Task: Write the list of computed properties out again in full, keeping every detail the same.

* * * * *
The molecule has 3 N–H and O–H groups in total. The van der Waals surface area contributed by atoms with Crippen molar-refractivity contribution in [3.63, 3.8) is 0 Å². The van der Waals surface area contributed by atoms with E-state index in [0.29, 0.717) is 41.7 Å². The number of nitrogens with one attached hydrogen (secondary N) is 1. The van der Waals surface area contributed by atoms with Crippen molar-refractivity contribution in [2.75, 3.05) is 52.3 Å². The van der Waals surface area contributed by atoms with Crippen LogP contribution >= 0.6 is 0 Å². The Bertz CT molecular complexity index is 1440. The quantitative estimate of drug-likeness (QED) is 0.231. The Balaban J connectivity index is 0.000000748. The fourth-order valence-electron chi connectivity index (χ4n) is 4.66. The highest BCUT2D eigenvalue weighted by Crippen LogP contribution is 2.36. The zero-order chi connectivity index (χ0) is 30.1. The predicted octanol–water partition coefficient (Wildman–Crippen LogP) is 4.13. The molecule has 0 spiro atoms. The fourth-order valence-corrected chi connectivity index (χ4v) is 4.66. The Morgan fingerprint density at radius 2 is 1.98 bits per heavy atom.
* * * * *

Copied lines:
The molecule has 3 N–H and O–H groups in total. The van der Waals surface area contributed by atoms with Crippen molar-refractivity contribution in [3.63, 3.8) is 0 Å². The van der Waals surface area contributed by atoms with E-state index in [0.29, 0.717) is 41.7 Å². The number of nitrogens with one attached hydrogen (secondary N) is 1. The van der Waals surface area contributed by atoms with Crippen molar-refractivity contribution in [2.75, 3.05) is 52.3 Å². The van der Waals surface area contributed by atoms with Crippen LogP contribution >= 0.6 is 0 Å². The Bertz CT molecular complexity index is 1440. The quantitative estimate of drug-likeness (QED) is 0.231. The Balaban J connectivity index is 0.000000748. The fourth-order valence-electron chi connectivity index (χ4n) is 4.66. The highest BCUT2D eigenvalue weighted by Crippen LogP contribution is 2.36. The zero-order chi connectivity index (χ0) is 30.1. The predicted octanol–water partition coefficient (Wildman–Crippen LogP) is 4.13. The molecule has 0 spiro atoms. The fourth-order valence-corrected chi connectivity index (χ4v) is 4.66. The Morgan fingerprint density at radius 2 is 1.98 bits per heavy atom.